5 They were allowed to torment them for five months, but not to kill them, and their torment was like the torment of a scorpion when it stings someone. 6 And in those days people will seek death and will not find it. They will long to die, but death will flee from them (Rev 9:5-6).
Immortality is the Holy Grail of medical science. The basic purpose of medical science is to postpone death. A secondary purpose is to improve the quality of life. Reduce physical suffering.
One reason science has been unable to find the cure for death is because it hasn't figured out why we age. There are competing theories of senescence.
But suppose medical science does figure out the key to immortality. Would that falsify the Christian faith? After all, Scripture says human mortality is not a natural condition, but a penal condition. A divine punishment for original sin.
If, however, medical science can keep people youthful, does that mean the Biblical explanation for the aging process is false? A superstitious prescientific explanation?
i) This isn't really a new issue. Medical science in general has been ameliorating some natural evils caused by the fall of man. If that is not inconsistent with Christian theology, then neither is figuring out how to block the aging process.
ii) From an eschatological perspective, medical science simply delays the inevitable. Humans will still face the judgment.
iii) In addition, although death is punitive, there are situations in which the inability to die is punitive. Take Rev 9:5-6. There's a sense in which torment is worse than death, if death brings relief. That's why some people commit suicide. That's their way to escape physical pain, psychological pain, or the prospect thereof.
iv) In fact, Rev 9:5-6 suggests a point in the future when humans will be unable to die. But that will be a curse. And that will still be temporary. Eventually, they will face the final judgment. The day of reckoning awaits.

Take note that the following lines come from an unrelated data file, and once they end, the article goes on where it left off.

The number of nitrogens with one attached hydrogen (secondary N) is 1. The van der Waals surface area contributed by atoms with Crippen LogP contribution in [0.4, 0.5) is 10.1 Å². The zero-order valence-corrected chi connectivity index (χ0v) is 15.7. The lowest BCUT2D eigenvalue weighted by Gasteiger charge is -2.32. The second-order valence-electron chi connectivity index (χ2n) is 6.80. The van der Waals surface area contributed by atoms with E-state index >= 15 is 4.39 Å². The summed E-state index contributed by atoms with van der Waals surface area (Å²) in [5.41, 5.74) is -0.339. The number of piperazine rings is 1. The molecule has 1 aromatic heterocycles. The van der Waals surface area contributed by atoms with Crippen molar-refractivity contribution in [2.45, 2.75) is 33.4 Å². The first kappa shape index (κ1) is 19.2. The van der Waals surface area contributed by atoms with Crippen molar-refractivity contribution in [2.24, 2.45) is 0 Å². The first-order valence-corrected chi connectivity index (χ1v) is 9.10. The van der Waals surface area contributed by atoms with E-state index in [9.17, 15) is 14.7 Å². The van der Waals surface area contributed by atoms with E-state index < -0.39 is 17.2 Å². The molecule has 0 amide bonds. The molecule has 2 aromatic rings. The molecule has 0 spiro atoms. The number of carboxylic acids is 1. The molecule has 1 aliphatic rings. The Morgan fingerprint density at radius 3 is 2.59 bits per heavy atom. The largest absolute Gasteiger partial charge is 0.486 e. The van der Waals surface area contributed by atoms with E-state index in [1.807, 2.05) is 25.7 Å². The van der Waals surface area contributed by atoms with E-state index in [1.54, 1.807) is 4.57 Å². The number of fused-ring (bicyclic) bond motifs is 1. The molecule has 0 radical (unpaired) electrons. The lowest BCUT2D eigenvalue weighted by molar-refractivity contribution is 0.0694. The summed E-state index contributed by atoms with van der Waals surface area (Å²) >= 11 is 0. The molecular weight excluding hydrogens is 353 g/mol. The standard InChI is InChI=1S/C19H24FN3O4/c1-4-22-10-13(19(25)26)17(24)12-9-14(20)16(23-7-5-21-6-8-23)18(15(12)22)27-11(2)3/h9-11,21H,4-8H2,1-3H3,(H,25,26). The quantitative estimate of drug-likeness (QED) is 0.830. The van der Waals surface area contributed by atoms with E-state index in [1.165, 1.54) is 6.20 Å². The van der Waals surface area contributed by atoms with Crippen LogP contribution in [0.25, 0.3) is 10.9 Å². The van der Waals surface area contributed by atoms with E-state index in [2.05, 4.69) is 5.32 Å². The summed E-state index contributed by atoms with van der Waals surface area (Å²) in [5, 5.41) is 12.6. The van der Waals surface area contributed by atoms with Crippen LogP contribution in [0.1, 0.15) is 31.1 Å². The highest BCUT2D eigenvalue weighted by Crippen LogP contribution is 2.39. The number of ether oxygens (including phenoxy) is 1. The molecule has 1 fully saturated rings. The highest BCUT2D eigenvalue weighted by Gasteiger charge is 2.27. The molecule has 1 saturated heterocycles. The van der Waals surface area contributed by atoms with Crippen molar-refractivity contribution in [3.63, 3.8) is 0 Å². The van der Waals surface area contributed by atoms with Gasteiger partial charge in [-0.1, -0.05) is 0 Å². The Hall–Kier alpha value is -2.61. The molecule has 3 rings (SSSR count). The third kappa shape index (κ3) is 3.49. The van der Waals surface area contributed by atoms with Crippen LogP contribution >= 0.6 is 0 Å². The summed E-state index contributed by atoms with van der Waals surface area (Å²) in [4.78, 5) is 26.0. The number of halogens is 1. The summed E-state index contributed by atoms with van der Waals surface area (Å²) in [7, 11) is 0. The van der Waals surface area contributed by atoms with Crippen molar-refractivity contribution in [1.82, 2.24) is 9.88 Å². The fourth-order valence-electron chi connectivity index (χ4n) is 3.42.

v) What would a fallen world populated by immortals be like? At first blush, that might seem to solve our greatest problem. But consider the consequences.
The ruling class would impose draconian birth-control measures. Mandatory sterilization. Forced abortion. Maybe even universal sterilization–with sperm banks as a backup.
Of course, that would meet with stiff resistance in some quarters. The desire for children runs deep.
You'd need a police state to enforce a moratorium on pregnancy and child-bearing. Right off the bat, utopia would take a dystopian turn.
vi) To be ageless doesn't make you indestructible. Even if you can't die from disease or old age, you can still be killed. Accidents. Murder. Natural disasters.
Because we know that death is inevitable, humans take calculated risks. Driving a car carries the potential for death or disablement. But we accept the risk. It's a tradeoff. The benefits usually outweigh the risk.
If, however, death was not inevitable, then that would drastically change the risk assessment for many things we ordinarily do. We'd become a society of hypochondriacs. We'd become fanatically risk-averse.
If death is not inevitable, then the stakes of undertaking potentially life-threatening activities is immeasurably higher. It would lead to social paralysis. Most folks would be petrified to do anything slightly hazardous. Yet almost nothing humans do is risk-free. Many necessary, mundane activities are potentially harmful or fatal.
We play the odds. Most of us take reasonable precautions.
But paradoxically, a world in which death is not inevitable is far more dangerous than world in which death is inevitable, for you have far more to lose. In a fallen world, immortality would quickly degenerate into hell on earth.
All by itself, immorality doesn't make you safe. You can still be harmed. Still be killed.
So there's a sense in which the fountain of youth is poisonous. Even if it conferred immortality, there's a hidden cost.
vii) In the new Jerusalem, there's more to immortality than eternal youth or agelessness. There's providential protection. Not to mention impeccability.